Regional development of an agriculture agenda is truly an essential part of the business stimulus dialogue. But, like managing any regional initiative, the creation of such ventures requires much more delicate facilitation than one might expect.
The aim of any successful regional business initiative is two fold: meet the needs of each individual stakeholder WHILE AT THE SAME TIME create a common platform among multiple stakeholders. It’s sort of like blending multiple scores of music together to create an orchestral piece.
The problem is, regionalism is still understood / perceived as a fancy word for merger, and merger naturally implies LOSS. And ‘loss’ brings along with it conscious and unconscious fears.
It’s important that any regionalism effort first be articulated and developed as a partnership initiaitve where no one will lose. They might CHANGE, but they won’t lose. It is also important to honor people’s fears.
Launching the work is the hard part. The approach we use at CTP is Synergistic Improvement© and encompasses three (3) phases:
Phase 1: System Audit and Asset Mapping
Phase 2: Visioning, Leadership and Stakeholder Mobilization
Phase 3: Integration and Accountability
These phases ensure successful regional agenda development effort; or, as we call it: reciprocal partnership or consolidation.
A skilled facilitator should be able to facilitate the unfolding of these phases using process and culture building techniques to make sure what is created is rooted in the SOURCE (i.e. the stakeholders) and NOT in the priorities set by others who “supposedly” know better and have done all the right research.
LAYING THE FOUNDATION: This implies that the most important aspects of any regionalism effort is getting all the respective stakeholders AT THE TABLE, not just the ones with which we are comfortable.
In agriculture, that would include everyone in Tier One (1) of the production network, including grain provider, farmer, immediate support sources (pesticide companies, equipment providers, etc…), emerging agriculture students, and immediately impacted corporations. If cows or produce could speak – I’d make sure they were at the table, too.
Tier Two (2) stakeholders could also be engaged, if you really wanted to ensure systemic innovation. These stakeholders might include: academic representation, national association representatives, federal agriculture regulators, corporate industry leaders, and EVEN competitors.
This intentional multi-stakeholder / multi-sector representation construct is the framework within which change and benefit can occur for everyone. And the honoring of everyone within the intended industry paradigm also ensures the process unfolds with respect and dignity.
I don’t know many merger efforts where respect and dignity are a priority.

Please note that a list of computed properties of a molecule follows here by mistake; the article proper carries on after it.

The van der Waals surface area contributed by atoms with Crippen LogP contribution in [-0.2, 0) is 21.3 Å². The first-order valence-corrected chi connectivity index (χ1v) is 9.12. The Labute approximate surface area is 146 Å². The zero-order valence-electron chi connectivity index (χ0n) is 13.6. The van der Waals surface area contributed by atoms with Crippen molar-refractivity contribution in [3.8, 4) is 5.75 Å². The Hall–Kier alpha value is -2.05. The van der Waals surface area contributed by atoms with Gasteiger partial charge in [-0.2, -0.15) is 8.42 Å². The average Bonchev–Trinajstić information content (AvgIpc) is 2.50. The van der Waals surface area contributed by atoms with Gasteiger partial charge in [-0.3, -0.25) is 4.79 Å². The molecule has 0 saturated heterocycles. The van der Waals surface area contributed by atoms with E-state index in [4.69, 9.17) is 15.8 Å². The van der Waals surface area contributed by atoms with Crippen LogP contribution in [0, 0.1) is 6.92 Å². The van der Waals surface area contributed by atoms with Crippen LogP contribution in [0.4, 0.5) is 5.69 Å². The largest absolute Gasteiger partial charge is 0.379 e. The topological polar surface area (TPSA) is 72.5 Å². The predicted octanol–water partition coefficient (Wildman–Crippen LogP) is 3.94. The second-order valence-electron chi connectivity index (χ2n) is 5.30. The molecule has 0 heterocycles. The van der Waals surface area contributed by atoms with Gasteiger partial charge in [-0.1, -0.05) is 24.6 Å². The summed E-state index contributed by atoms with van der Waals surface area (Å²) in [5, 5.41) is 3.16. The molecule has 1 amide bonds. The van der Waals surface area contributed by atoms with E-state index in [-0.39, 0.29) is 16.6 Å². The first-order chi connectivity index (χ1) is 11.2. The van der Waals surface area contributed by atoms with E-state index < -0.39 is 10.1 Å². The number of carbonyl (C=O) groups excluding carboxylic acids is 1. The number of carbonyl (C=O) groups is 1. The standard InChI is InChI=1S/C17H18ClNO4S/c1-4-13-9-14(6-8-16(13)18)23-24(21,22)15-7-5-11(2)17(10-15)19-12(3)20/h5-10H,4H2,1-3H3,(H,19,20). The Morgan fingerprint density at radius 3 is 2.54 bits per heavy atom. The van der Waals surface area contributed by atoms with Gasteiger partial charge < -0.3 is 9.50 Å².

CREATING THE CULTURE: In addition to getting the right stakeholders at the table to support the foundation, it is imperative that HOW this group works together is skillfully guided.
The culture in which change and planning unfold will determine the end product.
Culture building dynamics must be woven throughout to affect: individual reflection, communication sharing and trust building. Some of the most proven techniques in culture building today include Appreciative Inquiry, Gestalt, Open Space and Transformative Change. Good technology applications can also really make a difference.
Here, the foundation of WHO (is involved) and the culture of HOW goals are developed (the flavor of the process) blend together to set the stage for implemented the WHAT (Phases 1, 2 and 3 of development). If all this is aligned, planning becomes a place where synergy is released and innovation is born.
All in all, a thorough approach to building a partnership agenda ensures the aims of regionalism can be met: cost savings, innovation, and sustainability.
When we realize that regional economic development is, at its core, a psychological process intended to build a new system, we can look at these processes much differently and, therefore, develop constructs where everyone shares in the passion for change and campaigns on behalf of its success.
The fear factor is so true. As is the need to build trust. And breaking down fear and building trust can only come, as you suggest, through dialogue and relationship building. That is why it is so critical, in my opinion, that we build at system to support regional action that recognizes the barriers and breaks them down. I don’t think that system exists today – we see examples here and there, but we don’t have a way to engage enough people in the right way so that we build momentum.
In your experience, is the “who” that does the convening matter? I’ve seen in other parts of the country a single organization build expertise and credibility as the convener (citizen-led organizations). Do you have other examples?
Thanks for this post!
Laura Steinbrink Director, Regional Partnerships [email protected]